The term “life changing” is pretty hard to define. Pretty much anything we encounter is life changing, because our life changes, even just a sliver, as a result. But life changing books are particularly fun to discuss — there’s something fascinating about pondering what books have the power to shape our lives in new ways. There’s a new book out that features 100 cultural figures sharing the books that most influenced their lives. It got me thinking about what books have actually changed my life — beyond the books that I simply love so much that they feel like they are a part of my soul (such as A Tree Grows in Brooklyn, or Anne of Green Gables). Here’s what I came up with.
Slaughterhouse Five by Kurt Vonnegut
Billy Pilgrim was my introduction to the writer who would become my greatest literary hero. Kurt Vonnegut, through his fiction and non-fiction, taught me more about humanity and compassion than any other author. He was a veteran, a pacifist, a humanist; he was generous and kind. He also had a great sense of humor. He remains one of my biggest inspirations, and his collected works still provide a moral compass, and many laughs. Slaughterhouse Five also led me to Dresden on my trip around the world, my farthest literary pilgrimage so far.
The Buddha Walks into a Bar by Lodro Rinzler
This was the first book I read about Buddhism as a way of life, and it turned my world a bit on its side, in a very good way. It introduced ideas and themes that I’m still exploring. I always feel a little weird calling myself a Buddhist, but being a Buddhist simply means actively practicing a Buddhist way of life. This book set me firmly on that path.
The Harry Potter series by J.K. Rowling
I hesitated for a second before adding the Harry Potter series to this list. But then I realized: when an author creates a world that you’ve read in its entirety 8+ times, a literary phenomena that led to midnight movies screenings with your best friends, flights to Michigan from New York so that you can attend the final two book release parties with your Mom, themed parties and celebrations, and two trips to Orlando; well: that series deserves a place on this list. When an author creates a world that feels like home to you no matter where you are, that’s life changing.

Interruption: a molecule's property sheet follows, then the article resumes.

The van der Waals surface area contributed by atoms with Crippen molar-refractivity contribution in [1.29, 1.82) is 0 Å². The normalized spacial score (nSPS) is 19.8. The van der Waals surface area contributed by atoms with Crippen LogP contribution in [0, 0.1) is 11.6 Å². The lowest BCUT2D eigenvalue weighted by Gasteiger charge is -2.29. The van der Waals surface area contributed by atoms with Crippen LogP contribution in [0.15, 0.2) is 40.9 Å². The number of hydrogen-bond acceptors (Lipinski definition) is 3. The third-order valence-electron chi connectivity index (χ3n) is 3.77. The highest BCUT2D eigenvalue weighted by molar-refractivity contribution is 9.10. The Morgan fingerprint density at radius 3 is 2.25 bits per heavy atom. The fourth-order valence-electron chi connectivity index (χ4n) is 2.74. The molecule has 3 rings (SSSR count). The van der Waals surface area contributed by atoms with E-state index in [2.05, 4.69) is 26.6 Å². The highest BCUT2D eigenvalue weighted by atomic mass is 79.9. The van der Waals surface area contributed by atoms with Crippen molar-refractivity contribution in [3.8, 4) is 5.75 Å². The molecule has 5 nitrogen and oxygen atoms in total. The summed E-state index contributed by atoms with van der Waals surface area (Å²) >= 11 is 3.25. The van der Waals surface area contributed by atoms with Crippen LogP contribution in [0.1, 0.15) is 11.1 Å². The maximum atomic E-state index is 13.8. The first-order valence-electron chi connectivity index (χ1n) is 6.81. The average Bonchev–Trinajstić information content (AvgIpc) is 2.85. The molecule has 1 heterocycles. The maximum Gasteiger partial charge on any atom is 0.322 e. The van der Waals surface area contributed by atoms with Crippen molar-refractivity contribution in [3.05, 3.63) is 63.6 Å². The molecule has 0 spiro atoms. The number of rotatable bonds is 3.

Without Reservations by Alice Steinbeck
In 2012 the first thoughts of independent travel were beginning to stir in my mind. In December of that year I found a copy of Without Reservations at a used bookstore in Cadillac, Michigan, and I devoured it. It filled a need inside me: a need to hear the story of a woman traveling solo, defining her path on her own terms. There is a line that can be drawn between my reading this book in December of 2012 and me quitting my job and heading off on a four month solo trip around the world in March of 2014. It weaves its way around other influences as well, but Alice Steinbeck changed it from a dotted line to a firm line, drawn in ink.
In a Sunburned Country by Bill Bryson
When the outline of my solo world travel actually started to take shape, Australia sat atop my list of places I had to include in my itinerary, largely due to having read In a Sunburned Country years before. This book was also solely responsible for my selection of a tour through Australia that included the outback – not all of them do, and it adds a considerable amount of time to your stay down under. But I had to see the outback I read about in Bryson’s book, and experience it for myself. And it was there that I met the man who became my husband.
What books have changed your life, dear friends?